Among children in the gray zone of uncertainty, approximately one third (n=171) were administratively enrolled but self-reported not being enrolled in OHP (OHP enrolled, unaware), and two thirds (n=252) were not administratively enrolled but reported current OHP enrollment (uninsured, unaware). As predicted by the Aday and Anderson Behavioral Model, certain characteristics predisposed children to having higher odds of an uncertain health insurance status. For, example, having a parent who was uninsured was significantly associated with higher odds of a child being in either of the two gray zones, as compared to those who were aware of their child’s OHP enrollment status (Table 3). Those not aware of being uninsured were more likely to have employed parents and to be living in families earning greater than $1,500 per month. Having no USC was associated with being OHP-enrolled but unaware (Table 3).
Among children in Oregon’s food stamp population, being in a health insurance gray zone was associated with compromised access to health care (Table 4). Both gray zone subgroups experienced significantly higher odds of delayed care and unmet dental needs, compared to those with certain OHP coverage. Children who were OHP enrolled, but unaware, also had higher odds of unmet prescription and counseling needs. Those uninsured, but unaware, had higher odds of unmet medical needs.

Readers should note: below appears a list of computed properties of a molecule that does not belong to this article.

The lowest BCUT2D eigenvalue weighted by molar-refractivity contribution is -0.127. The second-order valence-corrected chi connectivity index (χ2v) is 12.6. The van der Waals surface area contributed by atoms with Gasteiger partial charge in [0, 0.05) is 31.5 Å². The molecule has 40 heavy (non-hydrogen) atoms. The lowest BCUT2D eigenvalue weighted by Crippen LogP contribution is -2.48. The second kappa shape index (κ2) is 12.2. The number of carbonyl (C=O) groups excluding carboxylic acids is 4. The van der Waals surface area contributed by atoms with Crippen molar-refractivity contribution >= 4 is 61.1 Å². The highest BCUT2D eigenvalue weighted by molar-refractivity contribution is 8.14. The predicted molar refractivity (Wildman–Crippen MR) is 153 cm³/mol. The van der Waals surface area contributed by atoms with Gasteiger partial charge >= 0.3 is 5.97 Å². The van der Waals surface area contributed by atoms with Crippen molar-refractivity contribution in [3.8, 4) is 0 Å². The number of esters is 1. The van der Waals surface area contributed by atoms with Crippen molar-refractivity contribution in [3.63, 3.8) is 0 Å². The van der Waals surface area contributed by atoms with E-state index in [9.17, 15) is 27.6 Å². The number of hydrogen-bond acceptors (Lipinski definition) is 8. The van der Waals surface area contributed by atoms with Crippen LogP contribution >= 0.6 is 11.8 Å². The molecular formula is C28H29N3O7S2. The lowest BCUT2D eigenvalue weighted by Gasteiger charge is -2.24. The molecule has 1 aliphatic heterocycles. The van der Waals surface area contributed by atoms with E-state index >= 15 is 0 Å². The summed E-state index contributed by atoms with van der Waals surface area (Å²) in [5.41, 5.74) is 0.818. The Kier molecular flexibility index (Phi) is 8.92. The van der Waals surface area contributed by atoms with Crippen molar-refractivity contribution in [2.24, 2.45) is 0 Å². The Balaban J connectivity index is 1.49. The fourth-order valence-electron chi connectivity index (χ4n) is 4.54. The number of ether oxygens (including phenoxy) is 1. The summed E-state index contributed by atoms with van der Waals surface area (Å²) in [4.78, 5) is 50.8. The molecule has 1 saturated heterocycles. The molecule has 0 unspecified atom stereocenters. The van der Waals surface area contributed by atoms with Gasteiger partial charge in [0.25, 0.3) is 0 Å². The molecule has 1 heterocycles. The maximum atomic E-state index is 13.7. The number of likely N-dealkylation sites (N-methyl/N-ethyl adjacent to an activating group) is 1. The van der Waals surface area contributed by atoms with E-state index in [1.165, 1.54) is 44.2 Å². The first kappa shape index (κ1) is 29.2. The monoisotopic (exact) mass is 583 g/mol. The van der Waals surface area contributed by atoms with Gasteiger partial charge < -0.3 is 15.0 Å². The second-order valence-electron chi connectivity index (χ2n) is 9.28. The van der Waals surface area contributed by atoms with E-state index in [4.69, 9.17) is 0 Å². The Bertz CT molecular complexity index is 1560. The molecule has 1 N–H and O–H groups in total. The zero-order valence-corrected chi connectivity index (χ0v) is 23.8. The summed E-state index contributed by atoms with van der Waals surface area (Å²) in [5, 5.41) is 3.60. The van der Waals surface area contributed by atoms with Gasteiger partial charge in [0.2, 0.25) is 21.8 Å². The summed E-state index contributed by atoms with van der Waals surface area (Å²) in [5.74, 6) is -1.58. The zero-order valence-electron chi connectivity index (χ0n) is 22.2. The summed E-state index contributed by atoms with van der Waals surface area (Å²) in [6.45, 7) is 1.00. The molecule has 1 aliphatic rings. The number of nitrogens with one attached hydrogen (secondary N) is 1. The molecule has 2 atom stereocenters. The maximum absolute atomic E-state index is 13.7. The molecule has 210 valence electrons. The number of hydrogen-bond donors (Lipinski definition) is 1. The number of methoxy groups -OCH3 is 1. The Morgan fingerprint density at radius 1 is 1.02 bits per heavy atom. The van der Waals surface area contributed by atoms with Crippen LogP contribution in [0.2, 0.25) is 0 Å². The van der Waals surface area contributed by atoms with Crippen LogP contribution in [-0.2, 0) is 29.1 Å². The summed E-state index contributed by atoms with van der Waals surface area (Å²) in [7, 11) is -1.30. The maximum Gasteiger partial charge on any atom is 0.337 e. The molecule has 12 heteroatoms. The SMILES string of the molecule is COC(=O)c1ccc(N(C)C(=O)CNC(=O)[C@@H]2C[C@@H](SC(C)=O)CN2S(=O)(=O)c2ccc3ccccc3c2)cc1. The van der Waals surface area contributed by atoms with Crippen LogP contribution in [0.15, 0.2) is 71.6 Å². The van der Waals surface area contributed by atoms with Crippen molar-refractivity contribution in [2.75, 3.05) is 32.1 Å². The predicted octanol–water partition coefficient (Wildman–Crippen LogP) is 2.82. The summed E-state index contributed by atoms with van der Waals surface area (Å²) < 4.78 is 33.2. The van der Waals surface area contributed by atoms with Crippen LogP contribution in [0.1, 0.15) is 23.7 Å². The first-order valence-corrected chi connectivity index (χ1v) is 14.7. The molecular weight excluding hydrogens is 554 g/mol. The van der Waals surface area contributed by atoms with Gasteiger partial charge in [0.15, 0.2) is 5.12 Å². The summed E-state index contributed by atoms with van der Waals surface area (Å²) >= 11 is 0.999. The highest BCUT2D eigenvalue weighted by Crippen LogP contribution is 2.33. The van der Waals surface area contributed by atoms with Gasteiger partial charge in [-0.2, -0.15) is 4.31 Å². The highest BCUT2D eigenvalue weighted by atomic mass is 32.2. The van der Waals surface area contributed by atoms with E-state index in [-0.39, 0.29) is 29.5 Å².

Children in the combined gray zones had almost twice the odds of unmet medical and prescription needs, when compared with those who had more certain OHP coverage. In addition, being in a gray zone was associated with two to three times the odds of experiencing delayed care and encountering big problems getting dental care and counseling (Table 5).
Uninsured children had the highest odds of experiencing unmet needs. Children with private coverage had fewer significant differences than those covered by OHP. When compared to OHP-insured children, those with private coverage had higher odds of unmet prescription and counseling needs, while privately covered children had lower odds of experiencing big problems getting specialty care.
Health insurance coverage is essential to the health and well-being of all children in the United States.36 Yet, among a population of children in Oregon presumed eligible for public insurance, one out of five children (20.3%) was either uninsured or in an insurance gray zone. The parents of one out of eight children (13.2%) in this low-income population reported an insurance status that differed from state administrative records. Children with an uncertain health insurance status were more likely to experience unmet health care needs, when compared to children whose parents were certain about their public coverage status. Insured children whose parents were not aware of this status appeared to be slightly more vulnerable, especially for unmet medication and counseling needs. Thus, this study further informs the Aday and Anderson Behavioral Model by demonstrating that an uncertain health insurance status was a hindrance to obtaining necessary health care services, as compared with having more certainty about one’s coverage.